WESTHAMPTON — On June 5, the five school committees of the Hampshire Regional School District voted, almost without dissent, to offer Westhampton resident Vito Perrone the district’s top administrative position.

With current Superintendent Diana Bonneville’s tenure set to end on June 30, members listened attentively as Perrone and Marc Gosselin Jr., the second candidate interviewed for the position, introduced themselves and answered predefined questions. They appreciated that two excellent candidates sought the office.

Gosselin impressed committee members with his experience, breadth of interests and clarity of responses. The examples he offered to illustrate his points were specific and relevant. Especially remarked upon was that Gosselin thought artificial intelligence may benefit his most recent employer, Connecticut Regional School District 12, so he enrolled in a course at the Massachusetts Institute of Technology to earn a certification in the technology.

Gosselin served as superintendent for District 12 for just 13 months. He resigned for personal reasons. He also served as superintendent at the Lenox Public Schools for 19 months. He was a supervisor for elementary curriculum and special education for the North Penn School District, in Pennsylvania, and concluded his seven and a half years there as an elementary principal.

Committee members didn’t think Gosselin’s technology and research orientation would be as useful to the district in its current state of turmoil. His employment history made committee members a bit nervous. Don Willard, chair of the Chesterfield Goshen School Committee, summarized the fears.

“My biggest concern is work history, in terms of longevity,” Willard said. “I really want to get somebody that’s gonna come in here, and be here long enough to right the ship and keep us moving along, and that’s going to take longer than two or three years.”

Initially, Gosselin received the Williamsburg committee’s overall vote, with three out of five members favoring him. After caucusing with her committee, member Glenda Cresto, also sitting on the Hampshire Regional School Committee, argued that Gosselin Jr. was spot on in his analysis of the needs of the district.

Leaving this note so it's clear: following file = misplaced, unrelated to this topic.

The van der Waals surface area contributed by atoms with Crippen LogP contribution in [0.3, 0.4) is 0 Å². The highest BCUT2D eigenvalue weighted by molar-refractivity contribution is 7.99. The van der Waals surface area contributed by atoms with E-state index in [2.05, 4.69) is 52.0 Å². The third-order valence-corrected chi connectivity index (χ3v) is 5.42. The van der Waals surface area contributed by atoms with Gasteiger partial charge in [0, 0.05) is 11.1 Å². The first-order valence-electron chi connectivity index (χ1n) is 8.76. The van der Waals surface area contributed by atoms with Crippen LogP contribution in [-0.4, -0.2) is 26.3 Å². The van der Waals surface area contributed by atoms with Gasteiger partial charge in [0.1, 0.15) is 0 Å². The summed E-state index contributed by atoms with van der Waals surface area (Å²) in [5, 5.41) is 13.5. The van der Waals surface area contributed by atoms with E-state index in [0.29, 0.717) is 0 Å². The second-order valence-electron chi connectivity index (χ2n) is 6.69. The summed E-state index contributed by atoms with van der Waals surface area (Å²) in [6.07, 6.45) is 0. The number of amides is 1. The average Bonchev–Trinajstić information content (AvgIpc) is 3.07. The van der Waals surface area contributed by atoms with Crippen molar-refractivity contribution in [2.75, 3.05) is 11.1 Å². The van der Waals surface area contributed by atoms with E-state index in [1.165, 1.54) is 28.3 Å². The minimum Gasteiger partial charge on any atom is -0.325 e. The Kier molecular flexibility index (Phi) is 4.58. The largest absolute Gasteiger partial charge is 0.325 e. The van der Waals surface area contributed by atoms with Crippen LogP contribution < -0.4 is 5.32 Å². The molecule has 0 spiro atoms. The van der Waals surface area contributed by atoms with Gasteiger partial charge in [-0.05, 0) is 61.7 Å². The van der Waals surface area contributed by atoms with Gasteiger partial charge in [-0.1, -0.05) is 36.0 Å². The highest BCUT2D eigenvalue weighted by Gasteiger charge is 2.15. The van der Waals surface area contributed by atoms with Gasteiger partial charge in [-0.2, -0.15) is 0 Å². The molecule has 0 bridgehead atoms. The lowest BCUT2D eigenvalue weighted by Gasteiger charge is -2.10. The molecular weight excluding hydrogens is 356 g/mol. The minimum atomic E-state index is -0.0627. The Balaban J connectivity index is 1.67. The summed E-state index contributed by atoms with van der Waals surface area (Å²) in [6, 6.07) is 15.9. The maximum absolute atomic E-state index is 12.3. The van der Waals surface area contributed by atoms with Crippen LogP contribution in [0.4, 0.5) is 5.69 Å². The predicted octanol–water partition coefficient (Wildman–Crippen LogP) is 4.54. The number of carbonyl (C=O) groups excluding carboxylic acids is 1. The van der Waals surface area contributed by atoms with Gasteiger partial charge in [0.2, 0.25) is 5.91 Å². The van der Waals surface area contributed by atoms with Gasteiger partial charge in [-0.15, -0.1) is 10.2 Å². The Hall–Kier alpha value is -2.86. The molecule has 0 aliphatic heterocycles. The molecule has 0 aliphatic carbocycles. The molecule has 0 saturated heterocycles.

Cresto and others complained that Perrone’s answers were more ebullient, less focused and consistently ran over the allotted time.

“Every instinct I have says that Dr. Perrone is not the man for this district,” Cresto said. “I really don’t want to change my vote [and] … I know the high school principal really wants to work with him … [but] I’ve seen what charismatic leaders can do and I think he’s one of them.”

Jon Lumbra, chair of the Southampton School Committee, broke the tension by joking that he wanted to hire both candidates. Then, in 18 months, they can appoint Perrone superintendent. But many committee members, especially from Westhampton, strongly preferred Perrone right now.

Committee members commented that Perrone lives minutes away from the school. He knows the difficulties the district faces following an exodus of employees from the Central Office. Perrone knows many educators in the area and will be instrumental in filling the district’s hiring needs.

“People said, ‘Support Dr. Perrone,’” said Cathy Thibideau, a Southampton School Committee member. “Among community members, our neighbors, they said, ‘Please show support for Dr. Perrone.’”

One unidentified committee member knows an employee of the West Springfield school district, where Perrone is currently serving as the assistant superintendent. Perrone was known as a hard worker. The West Springfield district is also fielding some of the progressive curricula that HRSD staff are interested in. That was seen as “a huge asset.”

A member of the Hampshire Regional School Committee representing Williamsburg, Sarah Crowther, preferred Gosselin’s responses and sharp insights. Still, she voted for Perrone.

“Dr. Perrone is in a better position to lead us out of the mess we’re in,” Crowther said.

Southampton School Committee member Dylan Maudsley pointed out that if he failed, Perrone would have to face his neighbors and personal friends.

“Dr. Perrone is here,” Maudsley said. “There’s nowhere for him to run to.”

In his 50s, Perrone said he was looking to be hired for his last career position. Charismatic, excited and well spoken, he also said it was an interesting experience for a superintendent to be all but hired in Easthampton, only to be rejected for using microaggressive language. Committee members did not seem quick to fault him for using “ladies and gentlement.”

Perrone said he is a people person. He acknowledged he’s no “data geek” and more of a hands-on leader. He said he’s more energized by spending time in the halls and classrooms and getting to know the teachers and students.

“I want to understand what happens in the halls,” Perrone said. “Believe it or not, superintendent is not a fun job. What is fun is getting to know the students … That’s what makes this job worth doing. It makes me excited about the possibility of ending my career at Hampshire Regional.”

Marrisa Nye, chair of the Williamsburg School Committee, changed her vote in the last tally. The five school committees of the district voted unanimously to offer Perrone the superintendent’s office. If salary negotiations reach agreement and background checks are clean, Perrone may take up the reins at Hampshire Regional School District at the beginning of July.

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